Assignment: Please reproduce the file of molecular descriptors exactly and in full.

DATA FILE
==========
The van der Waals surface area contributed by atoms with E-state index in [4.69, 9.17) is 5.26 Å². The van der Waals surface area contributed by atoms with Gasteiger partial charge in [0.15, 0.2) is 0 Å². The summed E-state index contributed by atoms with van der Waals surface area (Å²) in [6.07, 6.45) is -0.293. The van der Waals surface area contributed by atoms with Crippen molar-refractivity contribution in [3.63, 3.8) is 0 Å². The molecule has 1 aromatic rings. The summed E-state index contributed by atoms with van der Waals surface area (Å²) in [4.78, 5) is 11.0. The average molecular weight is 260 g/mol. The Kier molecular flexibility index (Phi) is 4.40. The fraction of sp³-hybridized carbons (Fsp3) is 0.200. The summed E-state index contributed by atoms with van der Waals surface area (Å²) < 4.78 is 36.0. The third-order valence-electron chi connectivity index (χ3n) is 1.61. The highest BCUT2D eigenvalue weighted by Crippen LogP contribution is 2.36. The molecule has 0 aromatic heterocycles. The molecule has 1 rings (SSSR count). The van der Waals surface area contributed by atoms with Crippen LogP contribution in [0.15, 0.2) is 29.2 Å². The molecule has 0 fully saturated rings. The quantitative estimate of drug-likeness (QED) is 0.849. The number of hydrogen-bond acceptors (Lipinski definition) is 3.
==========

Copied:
The van der Waals surface area contributed by atoms with E-state index in [4.69, 9.17) is 5.26 Å². The van der Waals surface area contributed by atoms with Gasteiger partial charge in [0.15, 0.2) is 0 Å². The summed E-state index contributed by atoms with van der Waals surface area (Å²) in [6.07, 6.45) is -0.293. The van der Waals surface area contributed by atoms with Crippen molar-refractivity contribution in [3.63, 3.8) is 0 Å². The molecule has 1 aromatic rings. The summed E-state index contributed by atoms with van der Waals surface area (Å²) in [4.78, 5) is 11.0. The average molecular weight is 260 g/mol. The Kier molecular flexibility index (Phi) is 4.40. The fraction of sp³-hybridized carbons (Fsp3) is 0.200. The summed E-state index contributed by atoms with van der Waals surface area (Å²) < 4.78 is 36.0. The third-order valence-electron chi connectivity index (χ3n) is 1.61. The highest BCUT2D eigenvalue weighted by Crippen LogP contribution is 2.36. The molecule has 0 aromatic heterocycles. The molecule has 1 rings (SSSR count). The van der Waals surface area contributed by atoms with Crippen LogP contribution in [0.15, 0.2) is 29.2 Å². The molecule has 0 fully saturated rings. The quantitative estimate of drug-likeness (QED) is 0.849. The number of hydrogen-bond acceptors (Lipinski definition) is 3.